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The Running Decathlon: The 1500m

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Kelly Hayes, a spotter on NBC’s Sunday Night Football, is attempting to to complete “The Running Decathlon” which consists of the ten most widely-run track events. His goal is to run each race “half as fast,” or in twice the time, of the current world record in each event. And he will attempt to run these races in the footsteps of those who set the records on the very tracks, and in the very stadiums where the records were set.

His “quest” serves as a platform to raise funds to purchase a $90,000 exoskeleton Bionic Suit, which allows those with critical spinal injuries to rise from their wheelchairs and actually take assisted walks. Think Tony Stark from Ironman. He is relying on donations to the Bridging Bionics Foundation to make this a reality.

Follow Kelly on his journey, which begins in Rome on July 7, 2016, here, on Facebook, Twitter and at race2walk2016.com where you can make a 100 percent tax-deductible contribution towards the purchase of an exoskeleton Bionic Suit for the Bridging Bionics Foundation. One hundred percent of your donations will go towards the purchase of these suits.

Please turn Kelly’s steps into dollars. And we will turn dollars into steps for those who want to walk again.

Eighteen years ago, Hicham El Guerrouj set a record that is currently the longest-standing world record in the 10 events that make up The Running Decathlon.

On July 14, 1998, at the Stadio Olimpico in Rome in the Golden Gala meet, El Guerrouj, inspired by both immortality and a $50,000 bonus for a world record, ran the 1,500m in 3:26.00. He averaged an incredible 54.93 per lap in breaking the standing mark of Algeria’s Noureddine Morceli by more than a full second.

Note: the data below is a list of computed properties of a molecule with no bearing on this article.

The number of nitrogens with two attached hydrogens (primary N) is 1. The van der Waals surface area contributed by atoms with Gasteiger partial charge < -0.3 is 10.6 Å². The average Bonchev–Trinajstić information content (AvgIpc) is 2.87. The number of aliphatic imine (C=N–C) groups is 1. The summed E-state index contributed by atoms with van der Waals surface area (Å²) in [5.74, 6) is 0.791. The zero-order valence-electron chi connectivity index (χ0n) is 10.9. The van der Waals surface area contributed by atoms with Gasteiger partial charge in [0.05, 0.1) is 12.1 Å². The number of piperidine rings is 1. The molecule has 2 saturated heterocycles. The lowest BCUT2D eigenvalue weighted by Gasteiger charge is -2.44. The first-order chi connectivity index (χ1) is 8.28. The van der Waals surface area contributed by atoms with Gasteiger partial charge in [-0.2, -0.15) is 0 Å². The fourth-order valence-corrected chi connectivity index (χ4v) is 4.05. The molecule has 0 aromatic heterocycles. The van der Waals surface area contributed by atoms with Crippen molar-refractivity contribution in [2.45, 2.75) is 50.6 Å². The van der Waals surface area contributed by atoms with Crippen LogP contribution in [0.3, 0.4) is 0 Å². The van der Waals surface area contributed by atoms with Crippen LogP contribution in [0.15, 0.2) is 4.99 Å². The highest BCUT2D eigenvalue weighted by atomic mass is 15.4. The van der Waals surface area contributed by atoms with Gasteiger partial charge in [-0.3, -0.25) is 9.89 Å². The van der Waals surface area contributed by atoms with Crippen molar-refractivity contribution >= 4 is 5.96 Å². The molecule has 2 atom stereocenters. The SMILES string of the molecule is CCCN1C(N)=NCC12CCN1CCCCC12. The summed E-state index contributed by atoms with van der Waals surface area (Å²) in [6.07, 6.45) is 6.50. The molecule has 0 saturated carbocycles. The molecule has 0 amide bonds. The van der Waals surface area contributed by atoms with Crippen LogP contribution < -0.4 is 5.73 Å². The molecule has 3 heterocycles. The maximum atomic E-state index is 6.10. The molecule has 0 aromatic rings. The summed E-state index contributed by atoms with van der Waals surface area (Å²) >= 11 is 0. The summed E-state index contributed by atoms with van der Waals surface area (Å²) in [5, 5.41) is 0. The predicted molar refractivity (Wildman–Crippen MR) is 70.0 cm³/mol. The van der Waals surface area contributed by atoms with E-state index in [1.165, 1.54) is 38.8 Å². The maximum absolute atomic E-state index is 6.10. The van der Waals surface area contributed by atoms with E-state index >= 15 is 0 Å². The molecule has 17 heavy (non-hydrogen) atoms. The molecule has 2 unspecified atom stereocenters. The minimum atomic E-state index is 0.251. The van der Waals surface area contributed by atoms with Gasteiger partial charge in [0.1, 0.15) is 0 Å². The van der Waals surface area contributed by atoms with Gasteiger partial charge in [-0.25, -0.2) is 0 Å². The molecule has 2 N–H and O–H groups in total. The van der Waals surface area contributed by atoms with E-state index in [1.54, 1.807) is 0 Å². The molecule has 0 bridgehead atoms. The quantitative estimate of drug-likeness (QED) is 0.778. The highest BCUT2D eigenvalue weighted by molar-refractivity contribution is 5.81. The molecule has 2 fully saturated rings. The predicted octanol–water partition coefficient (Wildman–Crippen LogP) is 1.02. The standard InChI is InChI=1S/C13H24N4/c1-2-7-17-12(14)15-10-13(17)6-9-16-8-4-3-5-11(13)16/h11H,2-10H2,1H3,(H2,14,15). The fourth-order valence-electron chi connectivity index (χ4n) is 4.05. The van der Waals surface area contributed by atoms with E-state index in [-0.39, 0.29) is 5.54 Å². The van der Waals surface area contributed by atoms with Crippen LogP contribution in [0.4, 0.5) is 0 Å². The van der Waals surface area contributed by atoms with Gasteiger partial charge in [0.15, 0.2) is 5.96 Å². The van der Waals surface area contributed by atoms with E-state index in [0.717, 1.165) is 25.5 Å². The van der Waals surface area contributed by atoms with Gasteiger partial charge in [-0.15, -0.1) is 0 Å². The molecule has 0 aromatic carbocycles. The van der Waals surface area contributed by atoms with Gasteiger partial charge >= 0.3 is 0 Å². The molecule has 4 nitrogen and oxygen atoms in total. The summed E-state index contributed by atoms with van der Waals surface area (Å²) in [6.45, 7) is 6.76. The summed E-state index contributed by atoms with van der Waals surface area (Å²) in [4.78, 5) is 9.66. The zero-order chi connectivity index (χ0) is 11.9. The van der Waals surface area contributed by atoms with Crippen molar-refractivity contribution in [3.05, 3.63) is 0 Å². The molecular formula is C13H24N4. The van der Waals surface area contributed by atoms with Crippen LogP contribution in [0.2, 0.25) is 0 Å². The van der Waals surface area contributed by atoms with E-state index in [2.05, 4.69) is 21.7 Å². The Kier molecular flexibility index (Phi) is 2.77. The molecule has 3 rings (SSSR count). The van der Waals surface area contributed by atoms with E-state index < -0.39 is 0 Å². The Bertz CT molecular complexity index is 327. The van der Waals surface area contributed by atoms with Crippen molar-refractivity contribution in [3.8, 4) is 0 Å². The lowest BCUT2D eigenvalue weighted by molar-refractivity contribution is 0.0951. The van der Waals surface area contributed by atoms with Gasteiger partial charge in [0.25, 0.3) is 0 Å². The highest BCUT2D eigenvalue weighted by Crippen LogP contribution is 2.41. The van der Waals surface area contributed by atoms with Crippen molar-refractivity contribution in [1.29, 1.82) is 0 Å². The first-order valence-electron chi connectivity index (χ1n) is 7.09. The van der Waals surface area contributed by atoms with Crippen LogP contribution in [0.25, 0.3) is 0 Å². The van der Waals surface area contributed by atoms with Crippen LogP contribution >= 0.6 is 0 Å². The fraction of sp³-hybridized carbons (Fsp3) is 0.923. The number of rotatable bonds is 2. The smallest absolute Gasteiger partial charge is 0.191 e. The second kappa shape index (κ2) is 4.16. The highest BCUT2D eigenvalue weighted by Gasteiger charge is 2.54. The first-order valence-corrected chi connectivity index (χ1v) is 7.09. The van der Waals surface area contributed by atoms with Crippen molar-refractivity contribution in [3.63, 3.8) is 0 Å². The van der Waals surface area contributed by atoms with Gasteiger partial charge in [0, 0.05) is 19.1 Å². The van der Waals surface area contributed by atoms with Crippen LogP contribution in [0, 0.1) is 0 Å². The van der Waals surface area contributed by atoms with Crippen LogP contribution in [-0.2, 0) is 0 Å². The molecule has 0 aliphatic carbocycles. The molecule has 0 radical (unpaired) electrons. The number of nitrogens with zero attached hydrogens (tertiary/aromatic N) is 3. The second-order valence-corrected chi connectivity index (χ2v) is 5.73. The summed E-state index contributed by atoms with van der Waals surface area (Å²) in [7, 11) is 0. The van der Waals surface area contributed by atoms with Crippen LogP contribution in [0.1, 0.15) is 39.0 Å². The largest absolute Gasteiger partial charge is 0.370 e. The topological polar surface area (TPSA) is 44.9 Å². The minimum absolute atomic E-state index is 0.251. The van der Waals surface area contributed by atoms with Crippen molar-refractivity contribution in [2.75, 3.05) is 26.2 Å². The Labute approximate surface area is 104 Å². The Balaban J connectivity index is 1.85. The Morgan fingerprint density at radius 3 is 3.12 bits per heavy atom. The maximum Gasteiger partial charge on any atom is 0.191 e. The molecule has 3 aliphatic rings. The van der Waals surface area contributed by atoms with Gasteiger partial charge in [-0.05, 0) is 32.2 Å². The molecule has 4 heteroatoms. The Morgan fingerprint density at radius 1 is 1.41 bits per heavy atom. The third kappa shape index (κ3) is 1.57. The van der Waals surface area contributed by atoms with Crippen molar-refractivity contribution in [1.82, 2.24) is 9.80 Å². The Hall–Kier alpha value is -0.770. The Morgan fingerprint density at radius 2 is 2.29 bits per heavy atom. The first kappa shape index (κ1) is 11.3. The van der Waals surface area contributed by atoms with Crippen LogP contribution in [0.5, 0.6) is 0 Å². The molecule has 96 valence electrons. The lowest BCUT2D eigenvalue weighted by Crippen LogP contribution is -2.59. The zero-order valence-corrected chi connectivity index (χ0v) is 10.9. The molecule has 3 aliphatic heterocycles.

There was justice in the victory. Just two years before, at the Olympic Games in Atlanta, El Guerrouj suffered a devastating defeat to Morceli in the same 1,500 meters. As the pair jockeyed for position at the start of the fourth and final lap of that Olympic final, El Guerrouj clipped Morceli’s right foot and tumbled to the track. Displaying incredible fortitude, he rose to finish the race, but his dream of a gold medal ended with a 12th-place finish.

The legend is that El Guerrouj, distraught and seemingly inconsolable, took tearful refuge in the bowels of the Olympic Stadium in Atlanta. There, he received a telephone call from Morocco’s King Hassan, who not only consoled him in his defeat, but also urged him to run his best in the future.

El Guerrouj went on to victory in a number of races over his rival over the next two years and today, still, he holds world marks in the 1,500m, the Mile and the 2,000m.  He also still holds indoors records in the 1,500m and the Mile that date back to February of 1997.

And gold would eventually be his as well. In the 2004 Olympic Games in Athens, his final as a competitor, El Guerrouj won the 1500 meters that had eluded him in his two previous Games (he finished second in 2000 in Sydney to Kenyan Noah Ngeny who had paced the 1,500-meter record run in Rome two years before) and doubled up with a gold medal in the 5,000 meters.